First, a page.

capacity number we can start finding I think some it some interesting takeaways within the data so what I’ve done here is smooth Chinese total containerboard capacity that’s the purple lining you can see it is it is a bit bumpy some of that’s caused by timing of projects obviously I’ve smooth that out that’s the orange line and then what we’re going to do is evaluate the derivative of that that line that total capacity number so what we’re thinking about now is how is the growth in capacity in China changing but we’re going to even go one step deeper into this analysis to find something interesting so what we’ve done is now charted that change in total Chinese capacity so this is the first derivative for those who are familiar with math if we draw another line in this trend what we can see clearly and this is what you might refer to as the second derivative or the rate of change of capacity change so another way to think about this is this telling this is telling us something about the momentum of change in the marketplace is the growth rate growing faster or is the growth rate slowing and this could be again a good indicator of momentum and where the marketplace is headed and we can clearly see in the early 2000s through 2011 of course there was a great recession in the middle there but overall very we see two different periods of increasing growth rates in capacity change so market that had a lot of momentum for growth in what I think most importantly what we see since 2012 is a decline in the growth rate of capacity at China a very clear trend that the growth rate is slowing and what this old certainly means is this is driven just created a situation of surplus capacity in China so the dramatic growth rates in Chinese containerboard that we saw four or five years ago almost certainly created capacity surplus in the country and so therefore we would expect to see low operating rates in China and in fact that’s exactly what we find so this chart shows operating rate that is the apparent demand / The Container board capacity and what we can see from the chart is that Chinese operating rates were okay they were in the ATI 80 per centage range in 2008-2009 and starting in about 2011-2012 when all of this tremendous capacity growth occurred we see a fall in the operating rate now of course this is totally you know the global economy hasn’t recovered as quickly as folks thought it would coming out of the Great Recession it certainly hasn’t certainly the Great Recession didn’t extend through 2013 and so what we can draw from this is this is mostly a function this low operating room is mostly a function of over capacity or capacity surplus rather than demand though certainly slowing overall global demand over the last year or two hasn’t helped things the takeaway here is that Chinese containerboard market essentially over built to demand that we’ve seen and that’s resulted in very low operating rates particularly compared with the US which has averaged in the mid 90 percentage since 2010 in terms of how quickly the two largest containerboard markets evolved on this chart we have a total of containerboard machine capacity by year built the dark green bars the United States the the light yellow bars China and as we can immediately see the u.s whereas the u.s. took oh call it 50 to 60 years to evolve the Chinese containerboard market was essentially built in the last 20 25 years or so so a very very young market very new market very rapid growth so just how rapid of growth are we talking about I thought this was a an interesting interesting analysis something you might be able to use in conversations with your colleagues going forward so one way you might think of how quickly and how rapid Chinese growth has been is to compare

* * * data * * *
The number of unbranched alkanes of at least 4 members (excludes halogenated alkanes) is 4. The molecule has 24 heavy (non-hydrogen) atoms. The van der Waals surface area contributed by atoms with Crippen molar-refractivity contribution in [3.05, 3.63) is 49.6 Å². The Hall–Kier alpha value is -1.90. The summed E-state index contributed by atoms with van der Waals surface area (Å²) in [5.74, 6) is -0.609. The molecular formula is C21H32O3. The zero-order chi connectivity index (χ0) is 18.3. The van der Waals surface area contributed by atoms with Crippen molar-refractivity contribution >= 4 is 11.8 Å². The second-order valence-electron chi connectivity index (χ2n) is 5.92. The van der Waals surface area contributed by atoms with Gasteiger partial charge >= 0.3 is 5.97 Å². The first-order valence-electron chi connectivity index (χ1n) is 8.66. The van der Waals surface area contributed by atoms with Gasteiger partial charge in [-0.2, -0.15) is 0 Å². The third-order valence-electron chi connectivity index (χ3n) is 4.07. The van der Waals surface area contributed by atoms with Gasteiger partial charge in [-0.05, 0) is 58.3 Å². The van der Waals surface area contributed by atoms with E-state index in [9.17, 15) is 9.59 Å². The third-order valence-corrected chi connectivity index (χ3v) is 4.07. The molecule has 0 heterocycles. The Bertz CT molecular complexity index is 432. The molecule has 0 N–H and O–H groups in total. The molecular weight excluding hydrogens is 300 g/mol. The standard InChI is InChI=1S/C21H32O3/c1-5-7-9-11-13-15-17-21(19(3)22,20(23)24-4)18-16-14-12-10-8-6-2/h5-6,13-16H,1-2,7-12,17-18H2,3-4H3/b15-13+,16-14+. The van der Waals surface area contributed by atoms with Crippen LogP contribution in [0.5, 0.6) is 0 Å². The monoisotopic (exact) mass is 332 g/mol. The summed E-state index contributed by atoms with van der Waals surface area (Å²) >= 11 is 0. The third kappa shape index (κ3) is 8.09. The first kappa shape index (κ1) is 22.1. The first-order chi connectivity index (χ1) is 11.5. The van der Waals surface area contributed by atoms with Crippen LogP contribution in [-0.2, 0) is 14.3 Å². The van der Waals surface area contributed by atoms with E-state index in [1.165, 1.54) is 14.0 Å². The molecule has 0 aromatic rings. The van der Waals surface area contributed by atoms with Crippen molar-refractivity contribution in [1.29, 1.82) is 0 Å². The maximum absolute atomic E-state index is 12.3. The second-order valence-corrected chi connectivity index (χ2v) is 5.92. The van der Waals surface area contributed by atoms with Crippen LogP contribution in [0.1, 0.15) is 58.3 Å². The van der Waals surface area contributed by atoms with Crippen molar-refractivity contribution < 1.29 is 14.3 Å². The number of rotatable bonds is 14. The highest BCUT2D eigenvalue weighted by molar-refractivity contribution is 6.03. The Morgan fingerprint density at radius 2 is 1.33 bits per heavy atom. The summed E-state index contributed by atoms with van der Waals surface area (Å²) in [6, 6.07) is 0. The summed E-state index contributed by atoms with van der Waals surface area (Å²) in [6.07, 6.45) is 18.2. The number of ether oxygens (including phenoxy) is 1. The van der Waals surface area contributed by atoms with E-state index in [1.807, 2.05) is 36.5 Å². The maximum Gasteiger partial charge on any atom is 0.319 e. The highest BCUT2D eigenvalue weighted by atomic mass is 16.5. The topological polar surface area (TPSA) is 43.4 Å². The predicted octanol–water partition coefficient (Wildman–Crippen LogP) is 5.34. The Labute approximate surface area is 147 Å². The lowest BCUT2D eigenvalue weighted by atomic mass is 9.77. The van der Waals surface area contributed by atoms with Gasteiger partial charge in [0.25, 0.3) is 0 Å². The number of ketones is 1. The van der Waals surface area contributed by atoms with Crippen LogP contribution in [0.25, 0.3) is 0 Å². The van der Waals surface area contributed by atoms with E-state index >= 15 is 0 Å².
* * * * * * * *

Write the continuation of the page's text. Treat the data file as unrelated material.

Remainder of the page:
one mill in China very large Mills is nine Dragons dongguan mill with the entire US containerboard market so there were more containerboard machines built in dongguan twice as much in fact after the year 2000 then was built in the entire United States in the over that same time period so again one mill in China dongguan more containerboard machines since 2000 twice as much in fact as as in the entire United States so very rapid growth very rapid investment and what this is generated as you would expect this rapid growth is a very different result in terms of the fragmentation of the marketplace and market share so this is a chart that shows company shares of production for China in the United States you can immediately see that the u.s. is much more consolidated where essentially you have four large players that account for those 20 lion’s share of the capacity in the marketplace whereas in China outside of night dragons and lien man the two largest producers you have very fragmented market place lots of companies in fact about 191 container work companies in China whereas 29 in the US and and so from a certainly from a perspective of the volatility we’d expect in the marketplace the behavior of participants that we’d expect in the marketplace going to be quite different because of this fragmentation it also of course impacts you know how suppliers to the industry might might approach both segments so whereas you know for example you could have a few strategic corporate accounts individuals call on most of the capacity in the United States it’s three or four companies obviously in China you’re going to have to have you’re going to require it’s going to require much different resourcing to cover a you know 191 different companies throughout the country so this is a pie chart that shows that bar of Chinese company share a little bit more detail and so we can see nine dragons and lien man have thirty percent of total marketplace capacity and hui xiang ning has five percent and then after that it really drops on off into what you might call the twos threes and one’s very fragmented we can actually see that from this chart that almost half of the marketplace is made up with companies with with less than one percent share of the market place and as we mentioned before we’d expect this amount of fragmentation would contribute to more volatility in the market then you would see say in the US we’ll take a quick quick look at how the two markets production differs in finished products and also their channel dynamics so let’s start with the u.s. alright so this pie chart shows share of total production in the US by finished product we can see from the chart it’s fifty percent craft liner so this is Virgin craft liner followed by recycled corrugated corrugating medium and then some of the men white top liner and recycled liner this production is going into a marketplace that’s predominantly integrated forward integrated box plant so this purple box is represents the percent of total us continue board shipments that goes into that goes to box plants owned by containerboard companies so for example IP westrock georgia-pacific PCA etc own their own box plants in front of the mill and they transfer or sell paper to to their own box plants and as you can see that’s a very large portion of the marketplace around seventy percent or so that the next two boxes the orange boxes non-integrated box plants in the u.s sometimes this is referred to as independent box plants so these are open market sales of container boards to box plants not owned by us producing mills and then the blue box is export there’s a fairly significant amount of volume exported out of the United States primarily craft linerboard in fact it’s nearly all virgin crafts linerboard and as we can see that’s a large share of total production of the u.s. so let’s take a look at how this is different in